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Why is my Engine Oil Low?

Why is my Engine Oil Low?

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Why is my engine oil low?

Why is my engine oil low?


Why is my engine oil low? There are several main causes of engine oil use. Not are all related to engine oil use. Some folks think it’s related to extended drain intervals, and use of synthetics. The real reason for asking Why is my engine oil low? is much more simple. Let’s look at the reasons.

Why is my engine oil low? Leaking

There are essentially two main reasons for low oil levels. Leaking is one. At one time or another we’ve all had a car that left drips on the garage floor. In an early 2010 column I addressed in the issue of motor oil consumption, with a focus on the variety of ways oil leaks from an engine. At that time I wrote, “Some of the many points where oil leaks may occur include oil lines, crankcase drain plugs, oil pan gaskets, valve cover gaskets, oil pump gaskets, fuel pump gaskets, timing case covers and camshaft bearing seals. No possible source of leakage should be neglected because even a very small leak can cause extremely high oil consumption. For example, it has been estimated that a leak of one drop of oil every 20 feet is approximately equal to a loss of one quart of oil every 100 miles.” Why is my engine oil low?


Why is my Engine Oil Low?

Why is my Engine Oil Low? Volatility

Volatization is a term used to describe what happens to a fluid when it is heated to the point it begins to “boil off.” Upon reaching a certain temperature, oil will begin to lose some of its lighter weight molecules as they vaporize and leave heavier weight molecules behind. Not only does this cause higher oil consumption, it causes increased viscosity, making the oil more difficult to circulate through the lubrication system. The thicker oil left behind after volatization contributes to damaging deposits, sticky piston rings and oil blow-by, all of which contribute to reduced engine life, reduced fuel economy and increased air pollution. Why is my engine oil low?

At one time it was not uncommon for typical conventional oils to experience 20-30 percent boil-off in the NOACK Volatility Test. Today’s API standard for SM and SN oils is 15 percent, putting greater demands on oil manufacturers. Premium synthetic oils are significantly more resistant to these effects, with some of the best in the 4.5 to 6 percent range. Why is my engine oil low?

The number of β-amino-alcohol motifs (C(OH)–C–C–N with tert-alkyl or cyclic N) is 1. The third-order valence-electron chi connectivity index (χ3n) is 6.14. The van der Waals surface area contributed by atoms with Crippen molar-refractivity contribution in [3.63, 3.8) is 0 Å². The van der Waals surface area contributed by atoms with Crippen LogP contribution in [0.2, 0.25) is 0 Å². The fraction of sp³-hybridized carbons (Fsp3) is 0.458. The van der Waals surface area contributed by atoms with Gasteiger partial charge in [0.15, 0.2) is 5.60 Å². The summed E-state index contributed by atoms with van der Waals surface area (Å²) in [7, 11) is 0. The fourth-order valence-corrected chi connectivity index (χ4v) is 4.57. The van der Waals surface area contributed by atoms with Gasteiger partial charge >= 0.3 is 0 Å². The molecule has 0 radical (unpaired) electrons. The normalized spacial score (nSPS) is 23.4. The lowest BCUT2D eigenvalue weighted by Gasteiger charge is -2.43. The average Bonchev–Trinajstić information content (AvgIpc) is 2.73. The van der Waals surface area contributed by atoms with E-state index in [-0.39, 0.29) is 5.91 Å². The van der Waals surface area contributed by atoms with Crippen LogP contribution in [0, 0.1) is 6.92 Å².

Why is my Engine Oil Low?

Why is my Engine Oil Low? –Neglect
We live in an age in which we’re inundated with information. Even the most basic devices have become so complex one hardly knows how to operate them without elaborate user guides. Remember how simple a telephone used to be? Cars, too, have become similarly complex. Even Legos have gone robotic.

Electronic sensors, brain boxes and an assortment of wires and hoses can make it difficult for the untrained to figure out where to check their fluid levels even if they were intending to. In short, cars are complex, and a lot of young people have never been trained in the maintenance basics many of us learned when we got our own first set of wheels.

This is not meant to be an excuse or apology for such neglect. It just amplifies the need to train motorists in the simple basics of vehicle maintenance. Taking a minute to teach car owners how to check their oil is a form of empowerment. Cars aren’t cheap and people need to learn these essential maintenance matters. In these cases, the solution is not more frequent oil changes, but rather education. If a car is a real oil burner, even three months is too long. Motorists need to know how to take a reading with the dipstick and top off when needed.



Why is my engine oil low?

Any lube operator who thought it was hot in Dallas this summer knows it’s three times hotter inside an engine and the volatility of conventional oils even if improved since the old days is an issue. A mechanically sound engine will still need a top off now and then. That’s why it is our jobs as professionals to teach our customers how to find the dipstick and periodically take a reading. Furthermore, we do our customers a disservice by not recommending premium synthetic oils to those who have mechanically sound engines because of their greater resistance to boil-off and thickening.

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4 comments on “Why is my Engine Oil Low?

  • There is another reason for oil consumption.
    Ford 3.8L engines of the ’90s and later suck excessive oil into the PCV system. The problem was so bad in my ’01 Windstar using Amsoil it caused the EGR port to cylander #4 to plug up. There were several tablespoons of raw oil in the intake manifold. It caused a misfire that ruined the coil. This is so common Ford has a repair kit with a “redesigned” valve cover. What a waste.
    I have my suspicians about some other makes and models as well.

  • Very informative on the lose of oil. Though I have had my share of clunkers in the past so everyday before I drive away I would check my dipstick to see what is it I would need I would also check my anitfreeze to see if I needed to add more fluids there. But checking ones oil is a very important part of driving a car.

    All the best

  • Interesting reading – thank for this!

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